Memories of Appalachia

I came across a fam­i­ly snap­shot recent­ly.  It dat­ed back to my child­hood and was of my aunt, grand­moth­er, and great aunt.  Floodgates of mem­o­ries came rush­ing to the sur­face.  The pho­to was tak­en at the fam­i­ly ceme­tery in east­ern Kentucky.  I did not grow up in Appalachia.  I watched it from the out­side.  It flows through my veins and is a part of me, but I am not a part of it.  I admire her from afar, breath­ing in her beau­ty until it is deep with­in my lungs wrap­ping my her­itage around me like a warm blan­ket on a snowy night.  I expe­ri­enced her.  On week­end vis­its, fam­i­ly reunions, and funer­als of loved ones, I got to be a part of her beau­ti­ful way of life.  I give Appalachia a fem­i­nine pro­noun because it holds you like a moth­er, makes sure you are fed, and com­forts your soul.  She is beau­ti­ful, and I love her.

I was raised here in Clark County.  Born at the Guerrant Clinic in 1970, my birth­place is now a muse­um.  A sure sign that I have been here too long.  I have argued with many that Kentucky is def­i­nite­ly not south­ern.  Kentucky is Appalachian from the east­ern bor­der until Lexington.  Then, as far as I’m con­cerned, you are just Kentuckian, with some being, dare I say it, Midwestern.  When I trav­eled up north, no one had ever accused me of being south­ern; they had asked me if I was from Kentucky.  We are unique with a unique dialect and cul­ture that I am not will­ing to share.  Winchester is con­sid­ered the Gateway to Appalachia, so we get a pass as the wel­com­ing com­mit­tee to Her Majesty.

Both of my par­ents are from Wolfe County, Kentucky.  My Granny lived in a holler, while my Mamaw lived atop a cliff.  Neither had indoor plumb­ing, with my Granny hav­ing a two-seater out­house for con­ver­sa­tions, of course.  My Mamaw had a fan­cy sin­gle-seat out­house com­plete with wall­pa­per, a toi­let paper roll, a seat cov­er, and a fly swat.  Life was sim­ple there, but it was mag­ic!  There were nat­ur­al rooms to play in made by tree branch­es.  My Mamaw would hang spare items with­in them like a sto­ry­book hide­away.  Birds and pret­ty plas­tic baubles float­ing above our lit­tle heads.  They would add old toys found around the house or at the junk store for our enjoyment.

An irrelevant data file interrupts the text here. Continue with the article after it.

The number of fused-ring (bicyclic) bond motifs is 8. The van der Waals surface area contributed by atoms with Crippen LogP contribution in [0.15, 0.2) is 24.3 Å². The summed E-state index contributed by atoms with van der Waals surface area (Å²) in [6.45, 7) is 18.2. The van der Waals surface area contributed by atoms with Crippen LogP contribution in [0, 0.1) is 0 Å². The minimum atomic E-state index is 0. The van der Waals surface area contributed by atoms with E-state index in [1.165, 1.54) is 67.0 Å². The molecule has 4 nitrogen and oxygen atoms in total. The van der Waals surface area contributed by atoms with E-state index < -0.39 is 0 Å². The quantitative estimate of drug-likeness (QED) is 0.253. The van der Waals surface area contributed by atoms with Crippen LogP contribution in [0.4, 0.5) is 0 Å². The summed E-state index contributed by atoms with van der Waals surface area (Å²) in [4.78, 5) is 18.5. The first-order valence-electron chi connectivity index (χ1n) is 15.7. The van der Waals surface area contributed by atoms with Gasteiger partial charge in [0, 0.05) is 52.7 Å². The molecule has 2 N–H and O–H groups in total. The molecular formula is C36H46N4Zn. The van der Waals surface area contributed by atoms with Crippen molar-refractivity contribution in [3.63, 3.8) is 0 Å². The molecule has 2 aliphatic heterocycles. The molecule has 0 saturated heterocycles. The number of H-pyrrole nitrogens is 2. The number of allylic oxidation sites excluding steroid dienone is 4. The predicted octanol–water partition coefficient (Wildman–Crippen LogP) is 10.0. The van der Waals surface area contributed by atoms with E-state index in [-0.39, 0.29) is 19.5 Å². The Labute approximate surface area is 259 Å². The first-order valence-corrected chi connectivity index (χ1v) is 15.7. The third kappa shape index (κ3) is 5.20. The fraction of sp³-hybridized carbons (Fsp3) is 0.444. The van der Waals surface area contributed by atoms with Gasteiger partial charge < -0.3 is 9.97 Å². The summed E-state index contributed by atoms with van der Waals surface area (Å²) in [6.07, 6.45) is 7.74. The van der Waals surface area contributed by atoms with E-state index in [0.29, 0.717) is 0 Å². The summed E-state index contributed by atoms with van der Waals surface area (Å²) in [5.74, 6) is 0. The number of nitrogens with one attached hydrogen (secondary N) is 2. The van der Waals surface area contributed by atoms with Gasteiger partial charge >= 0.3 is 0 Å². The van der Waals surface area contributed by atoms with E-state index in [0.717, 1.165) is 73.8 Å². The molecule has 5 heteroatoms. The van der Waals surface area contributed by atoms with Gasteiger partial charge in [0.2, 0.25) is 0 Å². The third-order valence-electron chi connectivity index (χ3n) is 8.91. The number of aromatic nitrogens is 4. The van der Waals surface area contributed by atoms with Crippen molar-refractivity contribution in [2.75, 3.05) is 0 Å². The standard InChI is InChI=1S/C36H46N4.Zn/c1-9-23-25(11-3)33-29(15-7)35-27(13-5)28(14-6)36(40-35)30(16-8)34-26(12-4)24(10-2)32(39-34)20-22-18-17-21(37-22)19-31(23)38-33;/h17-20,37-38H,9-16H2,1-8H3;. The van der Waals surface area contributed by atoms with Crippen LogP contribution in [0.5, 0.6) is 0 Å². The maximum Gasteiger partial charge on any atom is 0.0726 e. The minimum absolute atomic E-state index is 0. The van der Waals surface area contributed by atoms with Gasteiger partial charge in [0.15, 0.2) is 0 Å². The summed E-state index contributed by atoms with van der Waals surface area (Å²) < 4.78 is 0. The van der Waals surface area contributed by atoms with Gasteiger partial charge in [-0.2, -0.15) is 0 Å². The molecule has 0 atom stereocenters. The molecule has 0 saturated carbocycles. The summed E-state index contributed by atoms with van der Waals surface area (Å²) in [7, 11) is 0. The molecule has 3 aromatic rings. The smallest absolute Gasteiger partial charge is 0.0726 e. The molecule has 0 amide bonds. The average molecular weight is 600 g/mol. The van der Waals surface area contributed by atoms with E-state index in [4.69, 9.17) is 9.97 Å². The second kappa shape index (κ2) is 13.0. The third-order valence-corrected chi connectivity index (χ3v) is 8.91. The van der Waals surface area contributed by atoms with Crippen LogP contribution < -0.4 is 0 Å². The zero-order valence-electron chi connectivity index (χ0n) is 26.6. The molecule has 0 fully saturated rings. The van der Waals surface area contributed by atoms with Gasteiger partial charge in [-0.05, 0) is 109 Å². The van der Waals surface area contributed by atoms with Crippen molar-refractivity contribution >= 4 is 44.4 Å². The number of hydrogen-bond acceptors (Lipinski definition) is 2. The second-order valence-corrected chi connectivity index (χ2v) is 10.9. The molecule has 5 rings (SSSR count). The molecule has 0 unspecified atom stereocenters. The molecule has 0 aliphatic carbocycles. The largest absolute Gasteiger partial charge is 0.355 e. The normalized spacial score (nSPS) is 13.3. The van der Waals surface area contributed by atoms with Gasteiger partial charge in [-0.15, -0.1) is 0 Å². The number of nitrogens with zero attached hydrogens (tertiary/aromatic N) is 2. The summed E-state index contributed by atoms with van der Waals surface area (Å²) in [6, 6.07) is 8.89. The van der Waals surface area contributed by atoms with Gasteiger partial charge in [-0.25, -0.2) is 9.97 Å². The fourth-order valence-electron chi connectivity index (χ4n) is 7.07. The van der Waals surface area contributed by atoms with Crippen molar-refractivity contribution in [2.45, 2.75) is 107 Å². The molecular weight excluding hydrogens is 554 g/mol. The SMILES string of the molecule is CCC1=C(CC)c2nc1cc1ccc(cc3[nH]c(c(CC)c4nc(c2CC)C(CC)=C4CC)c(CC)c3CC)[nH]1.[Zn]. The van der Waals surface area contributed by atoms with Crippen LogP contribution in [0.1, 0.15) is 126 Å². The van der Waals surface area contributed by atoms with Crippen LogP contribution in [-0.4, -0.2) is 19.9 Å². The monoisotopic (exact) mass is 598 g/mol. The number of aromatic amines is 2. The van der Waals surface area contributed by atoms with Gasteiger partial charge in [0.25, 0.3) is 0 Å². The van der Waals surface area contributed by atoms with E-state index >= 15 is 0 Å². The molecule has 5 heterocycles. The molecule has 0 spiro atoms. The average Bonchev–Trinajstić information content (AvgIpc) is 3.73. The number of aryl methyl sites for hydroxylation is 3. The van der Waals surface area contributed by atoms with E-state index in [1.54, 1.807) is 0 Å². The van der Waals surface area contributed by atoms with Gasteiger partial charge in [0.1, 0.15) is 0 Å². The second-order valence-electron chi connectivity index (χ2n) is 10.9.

Granny’s house was heat­ed by a pot­bel­ly stove.  A large pile of coal and wood would be out front to get them through the win­ter.  We would sit out­side and make mud hous­es in the sum­mer.  Granny would take cig­a­rette butts left in the yard by vis­i­tors and make chim­neys.  I would laugh, and so would she.  My Granny and those like her could grow any­thing, any­where.  Summer vis­its includ­ed a tour of the gar­den.  The gar­den was grown on a hill­side of clay dirt.  Completely unfor­giv­ing in the hot sum­mer sun, she was always able to har­vest a bounty.

Granny was a true moun­tain woman, see­ing the spir­its of those who moved on.  The sto­ry was told to me many times about the death of my Uncle’s ex-wife in anoth­er town.  Granny could not go to pay her respects, and she griev­ed great­ly for this beloved friend.  As she stood by her kitchen win­dow star­ing at the sky, wish­ing she could be with her daughter-in-law’s fam­i­ly, she saw her float­ing by in the clouds.  Believed to be on her way to her final des­ti­na­tion, Granny felt at peace. 

Granny also pos­sessed the art of being both a wart and a water witch.  She passed the gift of find­ing water onto my Uncle.  I attempt­ed once with­out suc­cess, but I will try again now that I am old­er.  Wish me luck.  Granny could remove a wart with a bit of twine and a piece of drift­wood.  “Tie the twine to the drift­wood and throw it into the creek.  When the twine rots, your wart will be gone.”  These were the instruc­tions giv­en to my moth­er as a young girl.  She did as she was told.  After some time had passed, she noticed that the wart was gone. 

There is a romance to Appalachia.  A bygone era still exists amongst cell phones and the World Wide Web.  A time that I still love to vis­it and am glad to have been a part of.  I may have nev­er lived under its cov­er, but it flows through my veins and is in the mar­row of my bones.  I love you, Mother Appalachia, always and forever.

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